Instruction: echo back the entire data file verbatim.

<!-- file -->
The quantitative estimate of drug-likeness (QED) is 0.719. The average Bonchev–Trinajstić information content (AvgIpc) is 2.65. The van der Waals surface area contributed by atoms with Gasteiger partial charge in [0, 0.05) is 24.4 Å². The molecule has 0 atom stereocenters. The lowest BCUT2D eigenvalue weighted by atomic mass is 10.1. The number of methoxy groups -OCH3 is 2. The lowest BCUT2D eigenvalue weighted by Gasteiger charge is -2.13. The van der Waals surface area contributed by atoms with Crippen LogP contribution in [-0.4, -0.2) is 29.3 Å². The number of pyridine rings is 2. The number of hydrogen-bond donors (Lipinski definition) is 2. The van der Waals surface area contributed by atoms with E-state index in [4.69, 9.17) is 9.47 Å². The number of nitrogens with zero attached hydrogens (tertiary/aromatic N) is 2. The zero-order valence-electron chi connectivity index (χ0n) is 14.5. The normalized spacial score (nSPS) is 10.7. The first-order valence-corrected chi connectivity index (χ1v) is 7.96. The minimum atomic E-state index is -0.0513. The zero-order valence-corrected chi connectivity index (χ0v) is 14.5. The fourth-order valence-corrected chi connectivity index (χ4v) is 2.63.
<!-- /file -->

The quantitative estimate of drug-likeness (QED) is 0.719. The average Bonchev–Trinajstić information content (AvgIpc) is 2.65. The van der Waals surface area contributed by atoms with Gasteiger partial charge in [0, 0.05) is 24.4 Å². The molecule has 0 atom stereocenters. The lowest BCUT2D eigenvalue weighted by atomic mass is 10.1. The number of methoxy groups -OCH3 is 2. The lowest BCUT2D eigenvalue weighted by Gasteiger charge is -2.13. The van der Waals surface area contributed by atoms with Crippen LogP contribution in [-0.4, -0.2) is 29.3 Å². The number of pyridine rings is 2. The number of hydrogen-bond donors (Lipinski definition) is 2. The van der Waals surface area contributed by atoms with E-state index in [4.69, 9.17) is 9.47 Å². The number of nitrogens with zero attached hydrogens (tertiary/aromatic N) is 2. The zero-order valence-electron chi connectivity index (χ0n) is 14.5. The normalized spacial score (nSPS) is 10.7. The first-order valence-corrected chi connectivity index (χ1v) is 7.96. The minimum atomic E-state index is -0.0513. The zero-order valence-corrected chi connectivity index (χ0v) is 14.5. The fourth-order valence-corrected chi connectivity index (χ4v) is 2.63.